Read if you like: redemptive endings, believing family dynamics can change, novels with multiple points of view
Such a Fun Age by Kiley Reid
My book club picked this book to read in mid-March, and then everything closed down. I’m desperate to discuss it with them — it’s such an interesting read about the relationship between an insufferably privileged white family and their Black babysitter, and the world they both inhabit.
Read if you like: thought-provoking fiction, Little Fires Everywhere, eviscerating portraits of white privilege
The Roxy Letters by Mary Pauline Lowry
Set in the simpler time of 2012, this is the story of Roxy, who’s trying to find her way in life while fighting against the gentrification of her beloved Austin, Texas. It’s the perfect book if you want an escape right now — the epistolary format means that you don’t have to concentrate for long (though you’ll probably end up wanting to), plus it’s fun and touching and just a little bonkers.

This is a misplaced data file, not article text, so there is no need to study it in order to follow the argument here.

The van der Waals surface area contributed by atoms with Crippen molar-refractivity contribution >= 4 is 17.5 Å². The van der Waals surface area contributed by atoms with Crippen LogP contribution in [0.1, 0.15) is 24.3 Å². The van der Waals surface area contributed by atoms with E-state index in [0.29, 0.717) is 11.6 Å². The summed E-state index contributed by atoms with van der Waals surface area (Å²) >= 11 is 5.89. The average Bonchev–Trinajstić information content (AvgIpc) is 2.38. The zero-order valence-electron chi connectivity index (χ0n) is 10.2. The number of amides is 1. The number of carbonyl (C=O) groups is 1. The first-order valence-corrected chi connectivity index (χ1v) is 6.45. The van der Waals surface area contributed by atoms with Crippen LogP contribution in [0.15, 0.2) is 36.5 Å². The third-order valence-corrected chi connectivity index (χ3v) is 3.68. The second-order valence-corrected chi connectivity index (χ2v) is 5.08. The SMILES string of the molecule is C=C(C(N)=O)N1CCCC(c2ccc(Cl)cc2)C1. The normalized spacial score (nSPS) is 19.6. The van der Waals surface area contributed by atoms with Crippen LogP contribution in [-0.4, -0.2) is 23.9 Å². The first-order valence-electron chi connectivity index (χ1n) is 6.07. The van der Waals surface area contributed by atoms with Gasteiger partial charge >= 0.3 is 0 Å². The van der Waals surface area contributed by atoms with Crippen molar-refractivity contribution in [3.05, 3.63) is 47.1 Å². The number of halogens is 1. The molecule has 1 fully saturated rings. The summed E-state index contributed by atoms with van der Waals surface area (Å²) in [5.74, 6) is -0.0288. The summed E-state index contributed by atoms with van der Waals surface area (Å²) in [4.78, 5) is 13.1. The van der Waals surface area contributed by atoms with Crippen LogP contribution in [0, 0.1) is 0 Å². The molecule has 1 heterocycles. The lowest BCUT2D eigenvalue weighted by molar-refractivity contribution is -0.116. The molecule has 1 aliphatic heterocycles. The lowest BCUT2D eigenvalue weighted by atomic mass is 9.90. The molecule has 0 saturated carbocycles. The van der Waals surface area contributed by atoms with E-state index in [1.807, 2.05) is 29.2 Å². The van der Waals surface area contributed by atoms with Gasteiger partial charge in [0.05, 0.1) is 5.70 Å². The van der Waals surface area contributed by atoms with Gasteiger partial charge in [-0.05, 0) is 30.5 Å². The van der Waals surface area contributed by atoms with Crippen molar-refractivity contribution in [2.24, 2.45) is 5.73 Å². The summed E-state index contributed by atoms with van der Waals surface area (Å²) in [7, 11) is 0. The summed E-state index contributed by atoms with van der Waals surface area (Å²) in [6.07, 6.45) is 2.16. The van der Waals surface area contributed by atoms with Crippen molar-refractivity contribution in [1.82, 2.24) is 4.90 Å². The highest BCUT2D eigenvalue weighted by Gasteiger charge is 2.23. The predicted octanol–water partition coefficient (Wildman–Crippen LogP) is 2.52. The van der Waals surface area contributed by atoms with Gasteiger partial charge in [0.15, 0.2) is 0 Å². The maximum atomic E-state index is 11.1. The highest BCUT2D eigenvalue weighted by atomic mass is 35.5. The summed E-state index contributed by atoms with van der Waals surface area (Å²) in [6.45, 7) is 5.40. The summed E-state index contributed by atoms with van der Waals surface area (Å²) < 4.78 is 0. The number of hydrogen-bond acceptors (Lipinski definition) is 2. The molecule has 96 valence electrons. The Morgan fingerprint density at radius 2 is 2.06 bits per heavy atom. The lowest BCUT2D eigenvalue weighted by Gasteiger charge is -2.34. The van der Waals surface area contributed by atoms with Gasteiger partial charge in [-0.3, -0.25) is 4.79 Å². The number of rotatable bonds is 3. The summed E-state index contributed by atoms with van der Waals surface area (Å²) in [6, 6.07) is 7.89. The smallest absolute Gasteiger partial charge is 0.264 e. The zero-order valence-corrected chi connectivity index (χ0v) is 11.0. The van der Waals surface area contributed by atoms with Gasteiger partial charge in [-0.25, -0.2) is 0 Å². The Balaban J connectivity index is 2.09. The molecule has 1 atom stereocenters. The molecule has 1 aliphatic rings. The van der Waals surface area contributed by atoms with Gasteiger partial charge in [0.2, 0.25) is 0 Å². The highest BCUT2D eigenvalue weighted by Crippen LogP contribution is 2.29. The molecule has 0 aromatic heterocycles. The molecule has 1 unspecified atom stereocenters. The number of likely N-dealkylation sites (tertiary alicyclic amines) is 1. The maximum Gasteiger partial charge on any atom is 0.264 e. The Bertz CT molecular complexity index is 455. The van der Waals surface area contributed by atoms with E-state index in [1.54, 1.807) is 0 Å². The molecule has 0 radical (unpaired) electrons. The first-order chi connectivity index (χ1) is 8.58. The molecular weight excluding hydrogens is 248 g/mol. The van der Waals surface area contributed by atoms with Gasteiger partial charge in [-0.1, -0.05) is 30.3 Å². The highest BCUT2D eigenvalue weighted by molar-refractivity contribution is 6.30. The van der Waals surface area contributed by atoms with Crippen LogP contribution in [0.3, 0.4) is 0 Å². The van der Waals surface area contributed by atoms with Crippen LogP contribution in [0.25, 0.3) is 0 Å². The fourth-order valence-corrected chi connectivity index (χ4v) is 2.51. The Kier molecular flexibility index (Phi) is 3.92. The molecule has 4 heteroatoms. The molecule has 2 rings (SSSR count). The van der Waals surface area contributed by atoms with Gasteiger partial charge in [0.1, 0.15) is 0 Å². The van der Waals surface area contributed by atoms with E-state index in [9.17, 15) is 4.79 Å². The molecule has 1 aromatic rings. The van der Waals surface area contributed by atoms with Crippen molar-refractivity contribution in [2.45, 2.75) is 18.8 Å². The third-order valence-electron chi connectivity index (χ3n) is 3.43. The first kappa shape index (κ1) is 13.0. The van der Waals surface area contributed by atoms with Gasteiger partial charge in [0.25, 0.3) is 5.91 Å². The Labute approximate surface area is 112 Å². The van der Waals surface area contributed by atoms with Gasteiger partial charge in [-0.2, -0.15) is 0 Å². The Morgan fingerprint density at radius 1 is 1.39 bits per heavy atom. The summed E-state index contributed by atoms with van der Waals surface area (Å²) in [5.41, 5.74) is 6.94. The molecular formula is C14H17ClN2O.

Read if you like: characters with passion and the drive to stage protests, books with short chapters, Bridget Jones’s Diary
The Brilliant Life of Eudora Honeysett by Annie Lyons
This was one of the books that got me back into reading, because it was a delightful, easy read in the best way. Eudora Honeysett is old, and done with life. She hasn’t had a particularly happy one, as we learn through the dual timeline of the book. She’s just begun to plot her escape via a trip to Switzerland, where euthanasia is legal. And then ten-year-old Rose moves in next door, and an unlikely friendship begins.
Read if you like: quick and easy reads, heart-warming characters, Eleanor Oliphant Is Completely Fine